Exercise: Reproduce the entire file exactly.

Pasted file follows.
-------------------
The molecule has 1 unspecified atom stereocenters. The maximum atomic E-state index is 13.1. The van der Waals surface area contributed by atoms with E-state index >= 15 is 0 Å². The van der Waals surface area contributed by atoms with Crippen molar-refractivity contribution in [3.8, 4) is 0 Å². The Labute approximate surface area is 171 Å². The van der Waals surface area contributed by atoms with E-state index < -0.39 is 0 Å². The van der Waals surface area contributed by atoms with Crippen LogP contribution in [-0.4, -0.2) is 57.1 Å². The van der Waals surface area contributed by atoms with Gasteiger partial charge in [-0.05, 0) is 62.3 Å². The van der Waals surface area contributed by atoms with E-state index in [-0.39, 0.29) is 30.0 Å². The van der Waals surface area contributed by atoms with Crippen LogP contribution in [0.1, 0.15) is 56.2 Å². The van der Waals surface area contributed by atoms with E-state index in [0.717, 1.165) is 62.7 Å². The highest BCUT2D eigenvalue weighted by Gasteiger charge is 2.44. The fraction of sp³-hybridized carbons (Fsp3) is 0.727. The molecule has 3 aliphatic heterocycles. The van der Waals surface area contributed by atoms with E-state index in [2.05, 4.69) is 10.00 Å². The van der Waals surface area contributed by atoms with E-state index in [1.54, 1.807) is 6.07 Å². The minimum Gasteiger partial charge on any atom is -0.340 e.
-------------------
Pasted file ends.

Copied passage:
The molecule has 1 unspecified atom stereocenters. The maximum atomic E-state index is 13.1. The van der Waals surface area contributed by atoms with E-state index >= 15 is 0 Å². The van der Waals surface area contributed by atoms with Crippen molar-refractivity contribution in [3.8, 4) is 0 Å². The Labute approximate surface area is 171 Å². The van der Waals surface area contributed by atoms with E-state index < -0.39 is 0 Å². The van der Waals surface area contributed by atoms with Crippen LogP contribution in [-0.4, -0.2) is 57.1 Å². The van der Waals surface area contributed by atoms with Gasteiger partial charge in [-0.05, 0) is 62.3 Å². The van der Waals surface area contributed by atoms with E-state index in [-0.39, 0.29) is 30.0 Å². The van der Waals surface area contributed by atoms with Crippen LogP contribution in [0.1, 0.15) is 56.2 Å². The van der Waals surface area contributed by atoms with E-state index in [0.717, 1.165) is 62.7 Å². The highest BCUT2D eigenvalue weighted by Gasteiger charge is 2.44. The fraction of sp³-hybridized carbons (Fsp3) is 0.727. The molecule has 3 aliphatic heterocycles. The van der Waals surface area contributed by atoms with E-state index in [2.05, 4.69) is 10.00 Å². The van der Waals surface area contributed by atoms with E-state index in [1.54, 1.807) is 6.07 Å². The minimum Gasteiger partial charge on any atom is -0.340 e.